HARARE - Zimbabwe's retail sector has embarked on a growth trajectory that could see the industry become a major hub for growing businesses, despite the declining economic situation in the country.
Although retailers have existed in Zimbabwe for a long time, the introduction of global brands and outlets has really kick-started the sector forcing local retailers to expand their boundaries to compete with their larger international competitors.
David Lake, OK Zimbabwe chairman, said his company was planning to open four new stores this year and refurbish existing ones as part of strategies to enhance brand strength and improve sales growth.
“The group will embark on full scope refurbishment of OK First Street and OK Marondera,” he said adding that partial refurbishments would also be carried out at OK Gwanda and OK Mbare.
“A new OKmart will be opened in Mutare soon while a new OK store is under construction and will be opened in Zvishavane by September 2015. Another OKmart is planned for Victoria Falls later in the year. A new and larger store will be put up at Houghton Park,” said Lake.
The latest development comes at a time when Zimbabwe is experiencing an economic slowdown as evidenced by increased company closures and higher unemployment.
These negative trends led to depressed consumer demand and a difficult trading year was experienced by most business sectors. In the full year to March, OK Zimbabwe’s revenue decreased by 4,3 percent to $462,7 million from the $483,7 million posted in prior year, while profit after tax decreased by 22,2 percent to $7,5 million from $9,7 million in 2014.
However, the coming in of Botswana headquartered retail group Choppies, which plans to open at least 50 supermarkets in Zimbabwe in the medium term, has forced local retailers to embark on aggressive campaigns to boost sales — as the battle for customers intensifies.
Lake said in response to changes in market dynamics, OK Zimbabwe has embarked on various initiatives to provide a clearer segmentation of its offerings.
“The measures are being actively implemented to ensure the continued efficiency and profitability of operations and to strengthen the group’s position as market leader,” he said.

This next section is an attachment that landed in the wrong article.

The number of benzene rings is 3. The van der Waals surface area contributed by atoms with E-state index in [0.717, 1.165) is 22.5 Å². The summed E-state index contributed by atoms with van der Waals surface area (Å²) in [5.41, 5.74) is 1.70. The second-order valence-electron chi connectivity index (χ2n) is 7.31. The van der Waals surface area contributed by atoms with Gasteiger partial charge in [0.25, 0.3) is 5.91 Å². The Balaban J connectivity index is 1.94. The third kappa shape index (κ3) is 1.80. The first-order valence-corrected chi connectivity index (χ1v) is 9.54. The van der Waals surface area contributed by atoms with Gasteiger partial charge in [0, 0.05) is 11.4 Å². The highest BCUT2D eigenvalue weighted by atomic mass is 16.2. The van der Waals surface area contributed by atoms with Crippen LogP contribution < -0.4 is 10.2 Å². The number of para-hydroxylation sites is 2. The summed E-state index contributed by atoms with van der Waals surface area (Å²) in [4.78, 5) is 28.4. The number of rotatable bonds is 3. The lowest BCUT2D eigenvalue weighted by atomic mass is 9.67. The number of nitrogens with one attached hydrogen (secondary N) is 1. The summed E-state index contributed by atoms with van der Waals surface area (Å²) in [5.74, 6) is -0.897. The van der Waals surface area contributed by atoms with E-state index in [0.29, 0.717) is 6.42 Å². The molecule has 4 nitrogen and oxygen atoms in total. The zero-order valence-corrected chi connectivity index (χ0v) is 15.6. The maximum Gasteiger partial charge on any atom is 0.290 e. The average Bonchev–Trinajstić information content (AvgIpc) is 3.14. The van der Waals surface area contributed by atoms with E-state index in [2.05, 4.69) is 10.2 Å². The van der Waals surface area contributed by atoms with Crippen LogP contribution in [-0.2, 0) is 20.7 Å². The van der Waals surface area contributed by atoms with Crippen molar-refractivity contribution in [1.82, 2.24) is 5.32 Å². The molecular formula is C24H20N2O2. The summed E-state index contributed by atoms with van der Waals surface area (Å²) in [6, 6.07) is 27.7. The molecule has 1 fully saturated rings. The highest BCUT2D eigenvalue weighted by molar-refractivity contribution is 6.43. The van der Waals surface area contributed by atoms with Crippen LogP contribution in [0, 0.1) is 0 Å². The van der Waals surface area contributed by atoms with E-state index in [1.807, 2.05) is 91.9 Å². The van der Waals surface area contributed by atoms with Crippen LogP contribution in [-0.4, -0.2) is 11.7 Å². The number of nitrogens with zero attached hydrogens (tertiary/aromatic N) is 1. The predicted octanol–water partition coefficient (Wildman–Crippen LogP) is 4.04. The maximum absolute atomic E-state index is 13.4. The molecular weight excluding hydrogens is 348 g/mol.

Zimbabwe is largely a cash economy and the retail sector still manages accounts for the bulk of the cash transactions. Market experts say at least $1,5 billion turnover is churned by the big local retailers in a year.
The low margins on many grocery items has meant that retail players are hard pressed to generate a high volume of sales to make sufficient profits.
As such, local retailers are increasingly employing their private label products to compete with more expensive branded products or imported goods.
Such a strategy has allowed retailers to expand their networks, with more store openings in various locations across the country to match consumers’ needs and expectations.
John Moxon, Meikles chairman, said the group’s retail department was growing significantly with its supermarket division increasing its footprint by 11,29 percent year-on-year in the 12 months to March 2015.
“In addition, three major stores are expected to be open during the 2016 financial year, and an additional $6,5 million has been budgeted for refurbishments across the branch network,” he said.
Meikles supermarkets — trading as TM and Pick ‘n Pay — recorded a $360 million turnover in the period under review up from $334 million in 2014 while gross profit surged by 8,5 percent to $64 million from $59 million last year.
Moxon noted that Meikles Mega Market was also actively exploring additional sites in high-density areas in and around Harare.
“The locations will use a low-overhead model characterised by modest rentals, limited but high volume offering and a minimal staff complement. This will enable Meikles Mega Market to supply key value items product directly to the large numbers of underserved customers in these areas of the country,” he said.